SOCIETY FOR ENDOCRINOLOGY ENDOCRINE EMERGENCY GUIDANCE: Emergency management of acute hypercalcaemia in adult patients

in Endocrine Connections
Correspondence should be addressed to J Walsh; Email: j.walsh@sheffield.ac.uk
Introduction

Introduction

Under physiological conditions, serum calcium concentration is tightly regulated. Abnormalities of parathyroid function, bone resorption, renal calcium reabsorption or dihydroxylation of vitamin D may cause regulatory mechanisms to fail and serum calcium to rise. Serum calcium is bound to albumin, and measurements should be adjusted for serum albumin. This guideline aims to take the non-specialist through the initial phase of assessment and management.

Severity of hypercalcaemia

<3.0 mmol/L: often asymptomatic and does not usually require urgent correction

3.0–3.5 mmol/L: may be well tolerated if it has risen slowly, but may be symptomatic and prompt treatment is usually indicated

>3.5 mmol/L: requires urgent correction due to the risk of dysrhythmia and coma

Clinical features of hypercalcaemia

  • Polyuria and thirst

  • Anorexia, nausea and constipation

  • Mood disturbance, cognitive dysfunction, confusion and coma

  • Renal impairment

  • Shortened QT interval and dysrhythmias

  • Nephrolithiasis, nephrocalcinosis

  • Pancreatitis

  • Peptic ulceration

  • Hypertension, cardiomyopathy

  • Muscle weakness

  • Band keratopathy

Causes

Ninety percent of hypercalcaemia is due to primary hyperparathyroidism or malignancy

Less common causes include

  • Thiazide diuretics

  • Familial hypocalciuric hypercalcaemia

  • Non-malignant granulomatous disease

  • Thyrotoxicosis

  • Tertiary hyperparathyroidism

  • Hypervitaminosis D

  • Rhabdomyolysis

  • Lithium

  • Immobilisation

  • Adrenal insufficiency

  • Milk-alkali syndrome

  • Hypervitaminosis A

  • Theophylline toxicity

  • Phaeochromocytoma

Investigation

History

  • Symptoms of hypercalcaemia and duration

  • Symptoms of underlying causes, e.g. weight loss, night sweats, cough

  • Family history

  • Drugs including supplements and over-the-counter preparations

Examination

  • Assess for cognitive impairment

  • Fluid balance status

  • For underlying causes, including neck, respiratory, abdomen, breasts, lymph nodes

ECG

  • Look for shortened QT interval or other conduction abnormalities

Bloods

  • Calcium adjusted for albumin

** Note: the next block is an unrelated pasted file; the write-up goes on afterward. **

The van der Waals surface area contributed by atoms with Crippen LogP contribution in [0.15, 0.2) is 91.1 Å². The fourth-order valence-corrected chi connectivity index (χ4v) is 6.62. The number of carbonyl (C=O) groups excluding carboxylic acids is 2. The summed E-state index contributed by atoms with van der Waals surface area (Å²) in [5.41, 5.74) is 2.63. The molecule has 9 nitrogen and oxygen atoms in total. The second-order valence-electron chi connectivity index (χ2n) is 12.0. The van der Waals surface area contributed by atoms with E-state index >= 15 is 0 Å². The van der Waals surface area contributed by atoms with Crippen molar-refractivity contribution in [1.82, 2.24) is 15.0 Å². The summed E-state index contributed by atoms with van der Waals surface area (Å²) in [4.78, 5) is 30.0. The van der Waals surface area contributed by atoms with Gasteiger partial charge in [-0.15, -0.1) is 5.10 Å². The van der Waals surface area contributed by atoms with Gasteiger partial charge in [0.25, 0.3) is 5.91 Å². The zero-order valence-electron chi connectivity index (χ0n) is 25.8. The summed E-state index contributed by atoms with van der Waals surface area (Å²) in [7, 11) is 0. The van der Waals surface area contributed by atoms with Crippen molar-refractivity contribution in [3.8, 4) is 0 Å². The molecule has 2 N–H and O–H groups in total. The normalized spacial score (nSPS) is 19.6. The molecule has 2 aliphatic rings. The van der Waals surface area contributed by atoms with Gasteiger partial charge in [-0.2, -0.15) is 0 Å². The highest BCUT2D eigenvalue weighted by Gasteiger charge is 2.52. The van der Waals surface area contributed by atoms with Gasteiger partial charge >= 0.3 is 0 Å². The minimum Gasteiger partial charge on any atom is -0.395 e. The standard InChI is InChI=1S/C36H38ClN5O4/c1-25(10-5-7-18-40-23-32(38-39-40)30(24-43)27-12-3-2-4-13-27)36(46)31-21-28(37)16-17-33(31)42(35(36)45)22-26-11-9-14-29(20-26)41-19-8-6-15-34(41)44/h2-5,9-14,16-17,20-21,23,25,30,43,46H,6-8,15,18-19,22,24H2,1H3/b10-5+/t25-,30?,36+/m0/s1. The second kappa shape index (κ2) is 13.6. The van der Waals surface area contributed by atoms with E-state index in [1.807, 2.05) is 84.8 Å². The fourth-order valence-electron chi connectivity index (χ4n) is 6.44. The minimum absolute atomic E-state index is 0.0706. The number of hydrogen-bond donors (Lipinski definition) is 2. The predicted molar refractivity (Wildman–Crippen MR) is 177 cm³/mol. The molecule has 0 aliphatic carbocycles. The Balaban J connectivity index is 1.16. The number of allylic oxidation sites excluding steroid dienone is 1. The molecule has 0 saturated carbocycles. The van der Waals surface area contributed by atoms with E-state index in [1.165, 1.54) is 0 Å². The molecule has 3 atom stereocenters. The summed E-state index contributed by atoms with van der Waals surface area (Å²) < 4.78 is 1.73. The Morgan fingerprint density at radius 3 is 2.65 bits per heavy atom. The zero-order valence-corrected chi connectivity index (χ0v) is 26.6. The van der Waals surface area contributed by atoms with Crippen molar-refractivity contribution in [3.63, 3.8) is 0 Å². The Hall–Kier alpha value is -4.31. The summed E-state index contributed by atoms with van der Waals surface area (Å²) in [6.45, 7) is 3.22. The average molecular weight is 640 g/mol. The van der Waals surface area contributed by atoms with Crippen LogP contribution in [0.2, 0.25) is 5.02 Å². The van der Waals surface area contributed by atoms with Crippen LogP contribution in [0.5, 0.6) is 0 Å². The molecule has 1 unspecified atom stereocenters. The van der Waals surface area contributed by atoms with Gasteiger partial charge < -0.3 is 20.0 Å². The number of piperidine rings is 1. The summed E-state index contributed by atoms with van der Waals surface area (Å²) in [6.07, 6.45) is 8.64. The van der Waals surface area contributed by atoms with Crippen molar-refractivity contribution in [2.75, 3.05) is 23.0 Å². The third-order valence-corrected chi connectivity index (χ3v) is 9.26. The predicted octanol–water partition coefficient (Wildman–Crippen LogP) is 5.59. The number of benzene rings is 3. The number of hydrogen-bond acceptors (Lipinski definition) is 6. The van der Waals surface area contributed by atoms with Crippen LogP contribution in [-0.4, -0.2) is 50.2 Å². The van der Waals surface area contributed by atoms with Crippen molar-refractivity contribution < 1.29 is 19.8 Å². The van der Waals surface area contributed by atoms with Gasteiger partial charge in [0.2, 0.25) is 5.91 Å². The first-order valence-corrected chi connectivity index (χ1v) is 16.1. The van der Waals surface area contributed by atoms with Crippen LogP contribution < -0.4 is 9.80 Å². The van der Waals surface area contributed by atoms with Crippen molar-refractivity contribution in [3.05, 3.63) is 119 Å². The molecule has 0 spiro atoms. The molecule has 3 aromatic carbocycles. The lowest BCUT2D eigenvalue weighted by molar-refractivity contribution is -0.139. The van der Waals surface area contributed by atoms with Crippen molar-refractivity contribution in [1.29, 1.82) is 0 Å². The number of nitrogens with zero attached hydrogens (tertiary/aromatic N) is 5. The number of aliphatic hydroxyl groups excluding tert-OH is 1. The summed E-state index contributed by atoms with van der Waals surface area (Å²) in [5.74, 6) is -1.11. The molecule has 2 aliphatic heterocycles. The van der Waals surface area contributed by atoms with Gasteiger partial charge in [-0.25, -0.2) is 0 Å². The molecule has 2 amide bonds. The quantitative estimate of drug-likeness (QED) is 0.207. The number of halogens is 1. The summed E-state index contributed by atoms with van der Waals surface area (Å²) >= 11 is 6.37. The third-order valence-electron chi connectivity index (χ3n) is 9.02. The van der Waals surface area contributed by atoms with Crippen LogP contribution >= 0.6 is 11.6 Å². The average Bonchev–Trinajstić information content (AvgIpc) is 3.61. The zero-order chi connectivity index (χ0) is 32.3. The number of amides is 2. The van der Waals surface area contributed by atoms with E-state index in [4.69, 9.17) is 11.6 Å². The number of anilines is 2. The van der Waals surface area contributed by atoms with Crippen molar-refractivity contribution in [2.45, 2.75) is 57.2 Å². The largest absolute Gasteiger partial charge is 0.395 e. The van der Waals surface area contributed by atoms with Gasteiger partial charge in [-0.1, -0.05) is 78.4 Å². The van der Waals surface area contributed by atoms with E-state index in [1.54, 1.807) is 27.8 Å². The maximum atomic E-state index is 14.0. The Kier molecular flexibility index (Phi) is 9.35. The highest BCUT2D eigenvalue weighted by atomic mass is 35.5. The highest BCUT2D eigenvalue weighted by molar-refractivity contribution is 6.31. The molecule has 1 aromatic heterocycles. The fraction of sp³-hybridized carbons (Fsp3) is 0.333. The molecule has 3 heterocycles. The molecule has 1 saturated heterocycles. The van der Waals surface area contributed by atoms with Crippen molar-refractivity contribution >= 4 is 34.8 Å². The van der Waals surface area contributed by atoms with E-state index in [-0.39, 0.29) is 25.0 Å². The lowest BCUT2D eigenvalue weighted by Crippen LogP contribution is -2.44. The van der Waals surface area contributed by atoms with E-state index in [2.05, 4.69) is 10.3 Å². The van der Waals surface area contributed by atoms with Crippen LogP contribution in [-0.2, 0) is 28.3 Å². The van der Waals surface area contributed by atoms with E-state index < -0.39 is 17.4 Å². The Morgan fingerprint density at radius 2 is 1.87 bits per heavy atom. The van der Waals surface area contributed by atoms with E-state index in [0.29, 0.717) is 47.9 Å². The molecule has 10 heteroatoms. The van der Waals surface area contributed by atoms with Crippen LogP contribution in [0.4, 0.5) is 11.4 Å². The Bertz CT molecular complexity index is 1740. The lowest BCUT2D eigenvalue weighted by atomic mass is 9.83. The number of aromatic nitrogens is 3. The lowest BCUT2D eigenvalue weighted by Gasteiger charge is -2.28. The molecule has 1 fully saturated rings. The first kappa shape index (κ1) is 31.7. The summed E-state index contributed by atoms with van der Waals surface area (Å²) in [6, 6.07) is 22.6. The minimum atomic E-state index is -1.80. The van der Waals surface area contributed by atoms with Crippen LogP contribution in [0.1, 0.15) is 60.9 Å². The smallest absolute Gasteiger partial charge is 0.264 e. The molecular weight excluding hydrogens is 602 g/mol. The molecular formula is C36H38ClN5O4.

• Phosphate

  • PTH

  • Urea and electrolytes

High calcium and high PTH = primary or tertiary hyperparathyroidism*

High calcium and low PTH = malignancy or other less common causes

(*Familial hypocalciuric hypercalcaemia may be misdiagnosed as primary hyperparathyroidism due to hypercalcaemia with inappropriately normal or raised PTH. However, the hypercalcaemia is not usually severe and it is less likely to present as an emergency)

Management

Rehydration

Intravenous 0.9% saline 4–6 L in 24 h

  • Monitor for fluid overload if renal impairment or elderly

  • Loop diuretics rarely used and only if fluid overload develops; not effective for reducing serum calcium

  • May need to consider dialysis if severe renal failure

If further treatment required after intravenous saline, consider intravenous bisphosphonates

Zoledronic acid 4 mg over 15 min

OR Pamidronate 30–90 mg (depending on severity of hypercalcaemia) at 20 mg/h

OR Ibandronic acid 2–4 mg

  • Give more slowly and consider dose reduction in renal impairment

  • Monitor serum calcium response: will reach nadir at 2–4 days

  • Can cause hypocalcaemia if vitamin D deficiency or suppressed PTH

Second-line treatments

Glucocorticoids (inhibit 1,25OHD production)

  • In lymphoma, other granulomatous diseases or 25OHD poisoning

  • Prednisolone 40 mg daily

  • Usually effective in 2–4 days

Calcimimetics, denosumab, calcitonin

  • Under specialist supervision

  • Can be considered if poor response to other measures

Parathyroidectomy

  • Can be considered in acute presentation of primary hyperparathyroidism if severe hypercalcaemia and poor response to other measures

Disclaimer

The document should be considered as a guideline only; it is not intended to determine an absolute standard of medical care. The doctors concerned must make the management plan for an individual patient.

Sources

 

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References

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